Murray High celebrates centennial milestone
Jul 06, 2017 09:45AM ● Published by Julie Slama
Former students and faculty recall memories and look at yearbooks during an alumni and former teacher reception for the school’s centennial. (Julie Slama/City Journals)
Gallery: Murray High Centennial [2 Images] Click any image to expand.
Back in the 1940s, Barbara and Vere McHenry were high school sweethearts.
“I got myself a real winner,” she said about the man who is still by her side and helped celebrate Murray High School’s centennial at a reception for former students, teachers and administrators.
Her husband, who was junior class president before becoming student body president in 1946, played basketball and football besides being the class valedictorian.
The McHenrys were attending one of several events planned this spring for Murray High’s centennial. A dance festival involving students from all the Murray School District schools as well as a centennial ball at the capitol rounded out the celebratory activities.
McHenry remembers the hard, but good times he had as a Murray High student.
“We had so awfully good teachers here during the war (World War II) in 1943-1945,” he said. “We had a shortage of male teachers as they went into the military, so many teachers came out of retirement to teach us.”
That included the school’s first principal, James E. Moss, who taught them memorization skills, which McHenry used to recite a poem, one he still knows.
He remembered a shortage of paper during the war years, which caused the 1943 yearbook not to be fully printed, but instead, a small version was issued.
“There was a shortage of everything, especially paper, but it was a time that brought us together. Many of my classmates went into the war after graduation. I served in Korea,” he said.
McHenry’s education proved fruitful as a few years after 1946 graduation, he returned to Murray High to teach math and social studies. He also opened Riverview Junior High School as the school’s first principal and taught at several Murray elementaries. He also became the district’s director of curriculum and worked at the Utah State Office of Education.
“Education has changed a lot since then. Students are working with harder material and teaching is more challenging,” he said May 25. “But the pride we have and the pride students have today in our school is still here.”
That pride was apparent at the “Murray is My Home” dance festival May 18, where inclement weather forced students from all Murray School District schools to retreat into two dance performances in the high school gym.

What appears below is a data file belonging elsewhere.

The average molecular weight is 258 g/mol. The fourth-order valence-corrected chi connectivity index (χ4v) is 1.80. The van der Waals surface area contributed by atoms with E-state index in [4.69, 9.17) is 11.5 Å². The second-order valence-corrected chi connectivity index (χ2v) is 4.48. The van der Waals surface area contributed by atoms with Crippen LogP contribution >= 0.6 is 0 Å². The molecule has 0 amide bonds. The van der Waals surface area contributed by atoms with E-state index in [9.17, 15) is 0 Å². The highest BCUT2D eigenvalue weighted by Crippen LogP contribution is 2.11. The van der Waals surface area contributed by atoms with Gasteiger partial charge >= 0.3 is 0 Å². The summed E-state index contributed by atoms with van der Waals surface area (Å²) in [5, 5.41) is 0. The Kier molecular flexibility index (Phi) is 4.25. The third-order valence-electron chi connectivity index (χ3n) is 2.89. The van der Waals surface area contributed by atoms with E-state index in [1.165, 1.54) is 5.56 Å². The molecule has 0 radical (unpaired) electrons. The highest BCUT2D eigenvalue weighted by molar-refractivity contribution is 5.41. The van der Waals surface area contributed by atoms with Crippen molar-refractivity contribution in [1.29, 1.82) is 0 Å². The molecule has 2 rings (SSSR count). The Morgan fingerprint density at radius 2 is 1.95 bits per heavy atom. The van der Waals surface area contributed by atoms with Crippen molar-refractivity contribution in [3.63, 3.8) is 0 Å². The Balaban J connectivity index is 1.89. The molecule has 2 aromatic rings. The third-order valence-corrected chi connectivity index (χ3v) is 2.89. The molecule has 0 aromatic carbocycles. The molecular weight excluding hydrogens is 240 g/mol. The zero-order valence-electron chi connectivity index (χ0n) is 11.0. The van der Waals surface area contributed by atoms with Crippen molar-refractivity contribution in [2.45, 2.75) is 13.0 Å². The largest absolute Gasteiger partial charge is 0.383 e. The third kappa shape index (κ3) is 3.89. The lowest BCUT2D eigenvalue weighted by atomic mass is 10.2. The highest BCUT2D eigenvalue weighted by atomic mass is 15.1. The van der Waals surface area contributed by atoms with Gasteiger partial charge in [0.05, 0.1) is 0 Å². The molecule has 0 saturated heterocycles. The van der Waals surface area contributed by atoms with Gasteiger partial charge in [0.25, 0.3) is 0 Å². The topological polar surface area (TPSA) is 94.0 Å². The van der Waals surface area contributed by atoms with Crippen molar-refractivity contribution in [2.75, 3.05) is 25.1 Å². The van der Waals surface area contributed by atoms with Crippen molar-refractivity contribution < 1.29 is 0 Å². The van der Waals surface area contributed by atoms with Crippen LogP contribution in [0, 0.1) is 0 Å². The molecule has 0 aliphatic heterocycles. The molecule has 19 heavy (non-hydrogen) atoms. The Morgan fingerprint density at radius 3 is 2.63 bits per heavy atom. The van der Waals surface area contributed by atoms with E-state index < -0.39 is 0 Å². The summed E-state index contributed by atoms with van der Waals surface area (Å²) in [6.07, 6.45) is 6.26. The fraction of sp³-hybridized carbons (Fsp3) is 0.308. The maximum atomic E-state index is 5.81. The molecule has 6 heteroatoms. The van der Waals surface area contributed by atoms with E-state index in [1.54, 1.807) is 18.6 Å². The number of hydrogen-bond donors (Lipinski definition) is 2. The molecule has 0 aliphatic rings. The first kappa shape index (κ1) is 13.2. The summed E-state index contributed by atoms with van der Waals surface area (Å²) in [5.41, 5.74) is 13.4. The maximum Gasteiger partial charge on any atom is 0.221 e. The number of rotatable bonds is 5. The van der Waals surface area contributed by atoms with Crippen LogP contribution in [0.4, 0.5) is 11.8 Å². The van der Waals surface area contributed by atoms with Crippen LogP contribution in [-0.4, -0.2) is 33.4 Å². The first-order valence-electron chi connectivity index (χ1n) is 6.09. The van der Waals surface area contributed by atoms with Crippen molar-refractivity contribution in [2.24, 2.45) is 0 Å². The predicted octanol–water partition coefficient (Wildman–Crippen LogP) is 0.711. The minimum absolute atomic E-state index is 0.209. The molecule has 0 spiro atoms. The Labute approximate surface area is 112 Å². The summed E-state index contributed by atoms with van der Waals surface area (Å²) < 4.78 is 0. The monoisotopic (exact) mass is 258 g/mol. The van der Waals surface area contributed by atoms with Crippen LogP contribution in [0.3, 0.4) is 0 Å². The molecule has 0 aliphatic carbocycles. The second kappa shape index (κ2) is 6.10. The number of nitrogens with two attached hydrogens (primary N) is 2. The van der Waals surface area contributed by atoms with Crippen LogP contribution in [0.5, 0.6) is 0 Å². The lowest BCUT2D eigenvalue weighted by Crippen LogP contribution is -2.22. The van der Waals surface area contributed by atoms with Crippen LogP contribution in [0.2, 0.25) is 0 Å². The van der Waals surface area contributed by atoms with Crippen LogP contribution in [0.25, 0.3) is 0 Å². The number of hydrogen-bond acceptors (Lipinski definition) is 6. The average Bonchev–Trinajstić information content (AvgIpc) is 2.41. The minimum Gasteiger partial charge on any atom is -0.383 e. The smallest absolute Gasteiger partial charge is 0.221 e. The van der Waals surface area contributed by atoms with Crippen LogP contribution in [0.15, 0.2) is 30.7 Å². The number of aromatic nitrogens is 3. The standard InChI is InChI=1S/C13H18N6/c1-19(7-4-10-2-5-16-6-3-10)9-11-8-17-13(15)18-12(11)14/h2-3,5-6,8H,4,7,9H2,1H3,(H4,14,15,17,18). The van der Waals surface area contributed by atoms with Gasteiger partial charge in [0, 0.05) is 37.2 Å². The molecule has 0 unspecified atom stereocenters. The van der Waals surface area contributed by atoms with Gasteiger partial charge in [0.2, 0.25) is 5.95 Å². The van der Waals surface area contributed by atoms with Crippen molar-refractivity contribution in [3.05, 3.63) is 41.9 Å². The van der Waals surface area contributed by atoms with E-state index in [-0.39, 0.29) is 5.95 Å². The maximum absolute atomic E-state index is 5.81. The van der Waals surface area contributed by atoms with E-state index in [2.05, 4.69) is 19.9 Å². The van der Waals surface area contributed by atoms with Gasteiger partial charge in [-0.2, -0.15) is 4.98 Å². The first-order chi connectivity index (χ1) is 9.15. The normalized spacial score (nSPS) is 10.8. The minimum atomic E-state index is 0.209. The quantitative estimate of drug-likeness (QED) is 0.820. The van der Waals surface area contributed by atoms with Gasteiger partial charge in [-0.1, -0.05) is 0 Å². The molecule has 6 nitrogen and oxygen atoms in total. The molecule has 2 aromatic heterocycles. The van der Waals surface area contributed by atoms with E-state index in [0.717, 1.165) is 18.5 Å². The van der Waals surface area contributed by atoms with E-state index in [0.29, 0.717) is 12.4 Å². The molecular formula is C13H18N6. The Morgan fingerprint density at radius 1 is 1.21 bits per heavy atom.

Murray City Cultural Arts Director Mary Ann Kirk, who was one of the production staff members, said the families are excited about the collaboration.
“It was amazing,” she said. “It showcased a lot of history with dances from many of the ethnic groups of students who attended Murray High through the years. The students have been practicing at their schools and so now, just seeing it all come together is memorable. It’s an experience many of them never have had — to perform in such a large group at the same time.”
The music for the opening and closing was written by composer and producer Clive Romney, who is the executive director of Utah Pioneer Heritage Arts. In addition to students from the elementary schools dancing, Murray High’s dance company and drill team performed and Murray High and Riverview Junior High percussion played.
Brenda Murdock’s eighth-grade son, Max, practiced for a few months before playing with the other percussion members.
“You can tell how hard the kids have been working for this,” she said. “I love Murray’s music programs in the District and you can tell programs like this are a priority.”
Horizon fourth-graders Melissa Cottam and Kinzlee Taylor made tambourines out of paper plates in art class to play with their Italian dance. Before performing, they saw a video of the dance they’d learn and were told to “shake the tambourines as if you’re shaking poison for tarantulas,” Kinzlee said.
“It’s fun to be creative with the tambourine and to dance with friends,” Melissa said.
Dancing with friends, classmates and alumni was the idea behind the centennial ball, held May 26 at the Utah State Capitol, which also is celebrating its 100-year birthday.
“Whole families came from grandparents to aunts and uncles to current students,” said Cherie Clawson, who coordinated the gala with Jodi Mismash. “One alumni couple got out in the middle of the dance floor and started dancing. Then, some kids, who were a little uncertain about being at the same dance as their parents, got going and were pleasantly surprised at how much fun they were having.”
With a deejay playing music of every era, Clawson said there were familiar songs for everyone. Many people also wrote songs that they remembered and requests were made for the deejay, she said.
Several couples spent the evening catching up — as well as eating some of the 1,500 cupcakes made by Murray High entrepreneur Katelyn Brewer’s shop, Kate’s Kupcakes.
“It was a blast to see all the families growing up in Murray and staying in Murray—and celebrating this historic event,” Clawson said.